Although veteran Lawrence school board members Mary Lou Wright and Maggie Carttar will retire from the board this summer, they plan to remain active in local public education.
Ms. Wright, who has served on the board for 12 years, will take part in a districtwide school volunteer program that she helped to establish this spring. Meanwhile, Ms. Carttar, who has been on the board for eight years, is completing her teacher recertification so she can be on the district's substitute teacher list.
Lawrence High School teacher Stan Roth, who has attended nearly every board meeting for about the last 20 years, said he isn't surprised.
"I've watched a lot of dedicated board members come and go, and there couldn't be more dedicated people than these two ladies," Roth said. "They've given great service to the community at fairly low pay, and the community owes a lot to them."
BOARD members actually are paid nothing, so Ms. Carttar and Ms. Wright could be said to be volunteers. The pair were honored for their volunteer contributions both on and off the board at a Central Junior High School reception Thursday.
Carol Pilant, Central librarian, said Ms. Wright and Ms. Carttar often volunteered their time to Central when their children attended the school. Because the two board members have a strong interest in art, Central dedicated on Wednesday the Wright-Carttar Collection of student artwork. Every year, the works of outstanding Central art students will be selected for display in the school.
While that collection will add more life to Central, fellow board member Harriet Shaffer praised Ms. Wright for her efforts to spruce up LHS.
"I think we'll really remember what she's done for landscaping at the high school," Shaffer said of a beautification program spearheaded by Wright, which has resulted in the planting of several trees and shrubs at the school. "That's a real legacy."
MS. WRIGHT and Ms. Carttar believe the Lawrence school board has left other legacies to the district during their tenures.
Ms. Carttar said that when she was elected to the board eight years ago, "the first big responsibility of that board was to select a superintendent."
The board eventually hired present Lawrence School Supt. Dan Neuenswander to replace then-superintendent Carl Knox, who was planning to retire. Ms. Carttar said selecting a school superintendent is of utmost importance and is in no way an easy task.
"First of all, you have to know what is it you're looking for. What kind of plans do you want this person to have? How does his philosophy tie in with your philosophy?" Ms. Carttar said. "You are selecting him to administer and to administer in a way that fits in with what you want and where you're going.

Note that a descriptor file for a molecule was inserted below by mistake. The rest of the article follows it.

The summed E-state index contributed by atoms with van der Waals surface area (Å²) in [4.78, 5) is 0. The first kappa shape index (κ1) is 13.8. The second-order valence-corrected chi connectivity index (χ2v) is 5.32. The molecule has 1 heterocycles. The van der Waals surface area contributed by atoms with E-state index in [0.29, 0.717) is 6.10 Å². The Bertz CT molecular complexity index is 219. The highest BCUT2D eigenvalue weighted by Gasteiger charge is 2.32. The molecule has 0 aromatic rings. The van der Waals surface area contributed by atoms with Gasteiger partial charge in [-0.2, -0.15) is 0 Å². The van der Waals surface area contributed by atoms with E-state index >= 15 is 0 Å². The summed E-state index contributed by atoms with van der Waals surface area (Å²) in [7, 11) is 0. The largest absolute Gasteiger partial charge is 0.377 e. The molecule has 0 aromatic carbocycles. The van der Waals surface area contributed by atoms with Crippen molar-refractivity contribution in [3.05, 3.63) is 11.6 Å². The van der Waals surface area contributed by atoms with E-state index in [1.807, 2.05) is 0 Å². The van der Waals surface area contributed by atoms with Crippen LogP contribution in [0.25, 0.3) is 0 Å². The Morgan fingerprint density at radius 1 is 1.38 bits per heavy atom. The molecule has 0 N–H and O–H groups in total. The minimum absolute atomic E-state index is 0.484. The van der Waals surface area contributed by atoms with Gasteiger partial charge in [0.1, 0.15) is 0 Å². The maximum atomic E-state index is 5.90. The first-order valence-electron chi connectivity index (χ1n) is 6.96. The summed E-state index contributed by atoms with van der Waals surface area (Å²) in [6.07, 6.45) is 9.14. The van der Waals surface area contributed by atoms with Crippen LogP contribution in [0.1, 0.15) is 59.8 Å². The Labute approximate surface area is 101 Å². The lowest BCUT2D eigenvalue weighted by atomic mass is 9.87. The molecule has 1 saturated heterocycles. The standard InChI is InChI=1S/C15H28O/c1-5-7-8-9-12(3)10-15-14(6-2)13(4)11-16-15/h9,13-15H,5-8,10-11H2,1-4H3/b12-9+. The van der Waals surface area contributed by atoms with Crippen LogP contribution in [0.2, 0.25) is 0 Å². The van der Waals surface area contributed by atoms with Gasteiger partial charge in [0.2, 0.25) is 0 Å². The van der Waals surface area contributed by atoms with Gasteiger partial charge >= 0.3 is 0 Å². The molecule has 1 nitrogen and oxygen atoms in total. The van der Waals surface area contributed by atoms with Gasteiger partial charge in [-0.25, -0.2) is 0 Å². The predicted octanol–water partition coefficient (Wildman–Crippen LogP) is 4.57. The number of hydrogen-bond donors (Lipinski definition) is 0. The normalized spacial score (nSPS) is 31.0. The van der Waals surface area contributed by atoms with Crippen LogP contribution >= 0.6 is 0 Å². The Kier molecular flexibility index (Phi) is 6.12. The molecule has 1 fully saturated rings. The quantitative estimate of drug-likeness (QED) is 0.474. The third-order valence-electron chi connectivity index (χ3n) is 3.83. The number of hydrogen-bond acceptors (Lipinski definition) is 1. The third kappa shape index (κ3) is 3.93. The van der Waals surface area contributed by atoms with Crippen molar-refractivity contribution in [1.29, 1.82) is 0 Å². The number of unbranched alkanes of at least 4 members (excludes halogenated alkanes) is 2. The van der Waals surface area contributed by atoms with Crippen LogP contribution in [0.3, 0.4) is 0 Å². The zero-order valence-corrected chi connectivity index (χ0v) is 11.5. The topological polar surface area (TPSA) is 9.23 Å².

"The reason Dan Neuenswander is our superintendent is that his interests and direction tied in with the board's interest and direction."
BOTH MS. CARTTAR and Ms. Wright said they were glad to see the growth of the district's staff development program.
"When I went on the board, we paid lip service to it. It was a joke," Ms. Wright said. "I think the staff development program today is much more meaningful, and it really makes the teachers better teachers."
They also are pleased with the success of the Developmental First Grade, or D-1, program, in which kindergarten graduates not yet ready for first grade are given one year of special instruction.
"It's a gift of a year," Ms. Carttar said. "It's a gift of time, so that when you get to first grade, you're not floundering because you're not ready."
Ms. Wright, 50, cited other programs that "I'm not necessarily happy with, but which are necessary and are a sign of the times."
SHE MENTIONED specifically the district's breakfast program, through which students are ensured a healthy breakfast to start off their day, and a planned day care center for LHS, which should make it easier for high school students with children to complete their studies.
"I think these programs are necessary. I don't like them particularly, but I would support them with my dying breath," Ms. Wright said. "We have to provide these things because some kids aren't going to get them anywhere else."
Ms. Wright and Ms. Carttar recently were involved in one of the most controversial proposals in the history of the school board to build a second high school to handle enrollment growth. District voters overwhelmingly defeated a proposed bond issue for the school in November.
MS. WRIGHT said she didn't think the proposal was a "disaster," saying "it raised the conscious level" of problems the district is facing. Many of those are space problems stemming from a district enrollment increase of 1,000 students in the last five years.
"I don't know what's going to happen, but I think people are going to realize that Lawrence isn't the little community that they picture it being, for better or for worse."
Ms. Wright added, "I have no business being on the school board. I'm not comfortable being in front of people and not comfortable having people angry with me. I'm not sure anybody is, but I think some people handle it better than others."
Ms. Carttar, 68, agreed that being a school board member is not always easy. However, she said, "It's been a wonderful experience. It's going to be hard not being where everything's happening."